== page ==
Lady Bird is a movie with characters playing simple, but effective roles with great dialogue. Director Greta Gerwig tells the story of Christine “Lady Bird” McPherson played by Saoirse Ronan who is struggling with her adolescent years and is engaged in a rocky relationship with her mother Marion McPherson played by Laurie Metcalf, a registered nurse, who works double shifts to make ends meet. The rock that keeps Christine afloat is her dad Larry McPherson played by Tracy Letts. He goes back and forth between mother and daughter as a peacemaker, showing love and compassion to both. Adding the family’s problems is that Larry lost his job and being over 50, he finds it difficult to gain employment as he is competing for the jobs that are now going for his children. Yes there are other siblings in the McPherson family, but they don’t bring much to the story-line.
We see a lot of Christine’s interaction in her Catholic school, include the rules that go with it. Some of the dialogue is funny, and at times insensitive. We see her engage in relationships and learning the ups and downs that come with them and even the heartbreaks and disappointments. We experience the beauty of friendship between Christine and her best friend Julie Steffans played by Beanie Feldstein. We see Christine’s insecurities, one of which causes her to trade her best friend’s friendship for one with a more wealthy student. We see her give her friend a wrong home address that leads to a classier house, because she is not proud of her parents Sacramento home.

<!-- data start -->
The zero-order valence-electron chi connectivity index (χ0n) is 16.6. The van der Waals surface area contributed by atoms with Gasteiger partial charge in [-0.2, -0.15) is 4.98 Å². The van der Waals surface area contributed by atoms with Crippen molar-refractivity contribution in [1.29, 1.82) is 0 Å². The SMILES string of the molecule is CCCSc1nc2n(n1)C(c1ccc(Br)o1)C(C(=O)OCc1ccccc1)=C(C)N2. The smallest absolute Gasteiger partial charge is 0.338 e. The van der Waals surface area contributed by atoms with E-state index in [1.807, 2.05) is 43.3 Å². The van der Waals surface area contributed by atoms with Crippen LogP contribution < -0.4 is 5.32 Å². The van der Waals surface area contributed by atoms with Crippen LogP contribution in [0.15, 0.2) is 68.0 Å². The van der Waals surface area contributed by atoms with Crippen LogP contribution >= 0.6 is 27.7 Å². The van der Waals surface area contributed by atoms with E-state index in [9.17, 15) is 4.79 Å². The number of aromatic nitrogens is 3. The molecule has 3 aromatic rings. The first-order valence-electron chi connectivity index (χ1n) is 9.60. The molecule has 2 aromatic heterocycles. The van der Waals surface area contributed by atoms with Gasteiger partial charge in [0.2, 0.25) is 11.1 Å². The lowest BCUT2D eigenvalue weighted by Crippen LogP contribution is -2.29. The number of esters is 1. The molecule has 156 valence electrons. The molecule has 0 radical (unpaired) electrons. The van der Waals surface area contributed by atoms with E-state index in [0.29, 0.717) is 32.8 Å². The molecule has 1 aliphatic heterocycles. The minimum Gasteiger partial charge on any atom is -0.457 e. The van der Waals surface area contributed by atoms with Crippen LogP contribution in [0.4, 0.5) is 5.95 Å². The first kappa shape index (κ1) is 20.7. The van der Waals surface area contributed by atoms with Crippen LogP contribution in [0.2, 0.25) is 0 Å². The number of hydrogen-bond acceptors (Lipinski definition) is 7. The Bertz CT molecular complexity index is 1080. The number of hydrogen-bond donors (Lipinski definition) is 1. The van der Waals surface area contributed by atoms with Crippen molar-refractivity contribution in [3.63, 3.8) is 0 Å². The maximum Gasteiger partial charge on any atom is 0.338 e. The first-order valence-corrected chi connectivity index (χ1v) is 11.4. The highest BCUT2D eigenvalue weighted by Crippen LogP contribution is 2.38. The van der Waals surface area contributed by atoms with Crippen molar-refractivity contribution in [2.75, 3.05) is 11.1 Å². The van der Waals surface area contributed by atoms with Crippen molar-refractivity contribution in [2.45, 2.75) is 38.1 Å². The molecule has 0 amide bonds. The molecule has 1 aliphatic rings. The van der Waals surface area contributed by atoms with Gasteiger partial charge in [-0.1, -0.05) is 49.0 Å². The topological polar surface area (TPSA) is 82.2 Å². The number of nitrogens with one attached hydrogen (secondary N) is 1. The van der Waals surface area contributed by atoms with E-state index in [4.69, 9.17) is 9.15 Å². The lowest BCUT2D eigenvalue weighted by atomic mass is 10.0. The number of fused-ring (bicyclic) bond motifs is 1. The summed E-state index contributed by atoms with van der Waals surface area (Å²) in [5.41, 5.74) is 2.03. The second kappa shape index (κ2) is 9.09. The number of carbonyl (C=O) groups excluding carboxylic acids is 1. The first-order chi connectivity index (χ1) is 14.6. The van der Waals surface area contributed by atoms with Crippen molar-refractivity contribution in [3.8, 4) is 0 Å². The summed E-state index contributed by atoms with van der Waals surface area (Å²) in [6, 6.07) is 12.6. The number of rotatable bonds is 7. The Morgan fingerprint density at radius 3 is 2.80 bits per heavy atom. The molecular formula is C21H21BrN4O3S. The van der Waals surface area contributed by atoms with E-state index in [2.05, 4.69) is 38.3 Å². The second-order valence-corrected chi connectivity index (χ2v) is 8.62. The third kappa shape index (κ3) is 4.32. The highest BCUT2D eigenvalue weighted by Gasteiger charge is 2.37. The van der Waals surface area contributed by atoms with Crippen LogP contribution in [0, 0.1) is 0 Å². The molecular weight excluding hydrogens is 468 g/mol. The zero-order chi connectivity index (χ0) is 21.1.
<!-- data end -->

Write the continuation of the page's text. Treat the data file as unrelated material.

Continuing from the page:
What makes “Lady Bird” works is the length it goes to portray the strained relationship between Christine and her mother. Christine wants to go to college in New York after she finishes High School, but her mom prefers that she stays closer to home in a more affordable college. We experience their agony and as we watch their struggles, we get the feeling of wanting to step in and amend it in he way we believe we know how.
“Lady Bird” is a good film, one that would leave you wanting more as you leave the theater. I give it 4 Stars out of 5.